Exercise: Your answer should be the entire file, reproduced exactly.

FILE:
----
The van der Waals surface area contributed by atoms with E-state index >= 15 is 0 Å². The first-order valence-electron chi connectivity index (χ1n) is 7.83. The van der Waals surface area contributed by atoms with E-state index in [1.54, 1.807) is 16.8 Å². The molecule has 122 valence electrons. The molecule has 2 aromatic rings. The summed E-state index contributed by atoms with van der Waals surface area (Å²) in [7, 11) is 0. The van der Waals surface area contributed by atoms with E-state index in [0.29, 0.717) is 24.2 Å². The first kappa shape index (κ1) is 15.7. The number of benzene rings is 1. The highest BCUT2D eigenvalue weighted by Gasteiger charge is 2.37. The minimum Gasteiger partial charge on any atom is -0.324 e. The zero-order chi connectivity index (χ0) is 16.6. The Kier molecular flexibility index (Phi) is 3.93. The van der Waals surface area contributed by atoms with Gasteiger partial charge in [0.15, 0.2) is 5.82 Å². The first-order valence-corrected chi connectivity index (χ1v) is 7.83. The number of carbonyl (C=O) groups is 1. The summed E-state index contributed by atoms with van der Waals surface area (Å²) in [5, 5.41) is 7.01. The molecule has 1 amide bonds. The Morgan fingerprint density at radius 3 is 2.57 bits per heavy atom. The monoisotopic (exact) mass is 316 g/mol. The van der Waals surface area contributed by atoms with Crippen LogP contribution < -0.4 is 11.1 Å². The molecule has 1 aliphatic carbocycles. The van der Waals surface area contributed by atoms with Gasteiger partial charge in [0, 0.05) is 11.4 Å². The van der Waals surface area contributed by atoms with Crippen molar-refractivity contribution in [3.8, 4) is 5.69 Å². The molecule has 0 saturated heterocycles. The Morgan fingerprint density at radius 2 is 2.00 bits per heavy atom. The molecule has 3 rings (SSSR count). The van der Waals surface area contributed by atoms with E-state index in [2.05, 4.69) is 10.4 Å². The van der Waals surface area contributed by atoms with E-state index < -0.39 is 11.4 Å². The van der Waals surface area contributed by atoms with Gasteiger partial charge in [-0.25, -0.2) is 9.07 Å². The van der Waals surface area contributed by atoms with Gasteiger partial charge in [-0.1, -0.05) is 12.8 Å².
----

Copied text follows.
The van der Waals surface area contributed by atoms with E-state index >= 15 is 0 Å². The first-order valence-electron chi connectivity index (χ1n) is 7.83. The van der Waals surface area contributed by atoms with E-state index in [1.54, 1.807) is 16.8 Å². The molecule has 122 valence electrons. The molecule has 2 aromatic rings. The summed E-state index contributed by atoms with van der Waals surface area (Å²) in [7, 11) is 0. The van der Waals surface area contributed by atoms with E-state index in [0.29, 0.717) is 24.2 Å². The first kappa shape index (κ1) is 15.7. The number of benzene rings is 1. The highest BCUT2D eigenvalue weighted by Gasteiger charge is 2.37. The minimum Gasteiger partial charge on any atom is -0.324 e. The zero-order chi connectivity index (χ0) is 16.6. The Kier molecular flexibility index (Phi) is 3.93. The van der Waals surface area contributed by atoms with Gasteiger partial charge in [0.15, 0.2) is 5.82 Å². The first-order valence-corrected chi connectivity index (χ1v) is 7.83. The number of carbonyl (C=O) groups is 1. The summed E-state index contributed by atoms with van der Waals surface area (Å²) in [5, 5.41) is 7.01. The molecule has 1 amide bonds. The Morgan fingerprint density at radius 3 is 2.57 bits per heavy atom. The monoisotopic (exact) mass is 316 g/mol. The van der Waals surface area contributed by atoms with Crippen LogP contribution < -0.4 is 11.1 Å². The molecule has 1 aliphatic carbocycles. The van der Waals surface area contributed by atoms with Gasteiger partial charge in [0, 0.05) is 11.4 Å². The van der Waals surface area contributed by atoms with Crippen molar-refractivity contribution in [3.8, 4) is 5.69 Å². The molecule has 0 saturated heterocycles. The Morgan fingerprint density at radius 2 is 2.00 bits per heavy atom. The molecule has 3 rings (SSSR count). The van der Waals surface area contributed by atoms with E-state index in [2.05, 4.69) is 10.4 Å². The van der Waals surface area contributed by atoms with E-state index < -0.39 is 11.4 Å². The van der Waals surface area contributed by atoms with Gasteiger partial charge in [-0.25, -0.2) is 9.07 Å². The van der Waals surface area contributed by atoms with Gasteiger partial charge in [-0.1, -0.05) is 12.8 Å².